Egypt will deploy up to 250,000 security forces to prevent violence during the second phase of the country's referendum on a controversial new constitution.
On the eve of the referendum, clashes between President Mohammed Mursi's supporters and opponents broke out across Egypt, leaving dozens of people injured. Skirmishes have been reported in the port city of Alexandria.
"I was afraid to go down and vote because sometimes Muslim Brotherhood members stand outside polling stations and push voters to vote as they want but I decided to come here and say no anyway," Omnia Mahmoud, an 18-year-old first-time voter, told Ahram Online.
Brisk polling has already been reported. More than 25 million registered Egyptians are likely to cast their votes in 17 of the country's provinces. The first round of the referendum took place on 15 December in 10 provinces, during which the opposition forces accused Mursi of malpractice in the voting process. Some anti-Mursi groups have been calling for a re-run of the first round.
"Egypt is not divided and is not facing any internal dangers. In reality Egypt is now on the verge of building a new political system that will be open to all political forces," politician Essam el-Erian, who backs Mursi, told Aljazeera.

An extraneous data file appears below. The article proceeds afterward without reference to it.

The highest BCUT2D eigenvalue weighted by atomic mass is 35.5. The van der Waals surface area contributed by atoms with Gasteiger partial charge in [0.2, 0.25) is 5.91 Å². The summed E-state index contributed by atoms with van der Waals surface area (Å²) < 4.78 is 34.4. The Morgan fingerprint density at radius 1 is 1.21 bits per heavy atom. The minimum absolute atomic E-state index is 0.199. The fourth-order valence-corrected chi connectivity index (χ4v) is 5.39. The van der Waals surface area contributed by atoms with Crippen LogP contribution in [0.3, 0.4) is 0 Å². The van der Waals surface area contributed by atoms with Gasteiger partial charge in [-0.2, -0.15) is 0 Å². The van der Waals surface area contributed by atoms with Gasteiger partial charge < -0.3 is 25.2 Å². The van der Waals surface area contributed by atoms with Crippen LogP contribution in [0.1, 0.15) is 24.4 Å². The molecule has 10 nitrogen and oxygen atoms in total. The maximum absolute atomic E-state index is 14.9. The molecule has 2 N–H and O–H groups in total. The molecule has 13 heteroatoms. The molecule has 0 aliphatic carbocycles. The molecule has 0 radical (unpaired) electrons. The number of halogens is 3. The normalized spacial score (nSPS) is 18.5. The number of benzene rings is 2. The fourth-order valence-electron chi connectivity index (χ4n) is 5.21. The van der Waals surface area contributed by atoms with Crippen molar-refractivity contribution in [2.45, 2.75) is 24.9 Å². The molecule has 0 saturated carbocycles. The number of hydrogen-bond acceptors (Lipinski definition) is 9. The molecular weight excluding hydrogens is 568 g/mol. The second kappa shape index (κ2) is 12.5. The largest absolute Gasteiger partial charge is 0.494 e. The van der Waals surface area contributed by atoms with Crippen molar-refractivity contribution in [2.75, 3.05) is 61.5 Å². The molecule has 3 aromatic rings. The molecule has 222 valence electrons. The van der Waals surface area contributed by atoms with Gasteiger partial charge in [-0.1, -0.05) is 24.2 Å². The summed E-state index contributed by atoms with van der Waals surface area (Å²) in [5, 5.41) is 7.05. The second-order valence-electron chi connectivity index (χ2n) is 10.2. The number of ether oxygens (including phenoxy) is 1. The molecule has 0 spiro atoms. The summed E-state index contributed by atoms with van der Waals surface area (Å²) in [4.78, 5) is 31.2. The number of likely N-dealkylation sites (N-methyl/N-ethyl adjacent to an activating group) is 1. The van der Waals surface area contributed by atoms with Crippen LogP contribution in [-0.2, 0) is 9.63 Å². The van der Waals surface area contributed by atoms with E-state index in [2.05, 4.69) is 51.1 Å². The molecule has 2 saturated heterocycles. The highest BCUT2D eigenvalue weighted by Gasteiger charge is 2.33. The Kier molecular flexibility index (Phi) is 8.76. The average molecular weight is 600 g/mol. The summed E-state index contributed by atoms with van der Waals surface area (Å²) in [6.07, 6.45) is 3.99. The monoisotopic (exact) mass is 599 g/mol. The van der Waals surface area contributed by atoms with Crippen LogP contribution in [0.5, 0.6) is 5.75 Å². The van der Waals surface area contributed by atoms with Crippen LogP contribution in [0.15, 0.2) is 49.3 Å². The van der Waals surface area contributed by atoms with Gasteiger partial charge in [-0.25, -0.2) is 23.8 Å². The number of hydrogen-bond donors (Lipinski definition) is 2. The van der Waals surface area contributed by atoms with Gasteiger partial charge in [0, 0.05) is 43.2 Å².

Another pro-Mursi political party leader said the constitutional draft is close to perfection, like the painting of Mona Lisa.
Voter turnout was nearly 30 percent during the first round, with unconfirmed reports suggesting nearly 57 percent voted "yes".
The second phase is likely to favour Mursi, too, suggest reports, as the regions are considered to be a stronghold of the Muslim Brotherhood. Of the 17 provinces, three strongly opposed Mursi during the presidential elections.
If the draft constitution receives approval, parliamentary elections will be held within 90 days. Official results are likely to emerge on 24 December.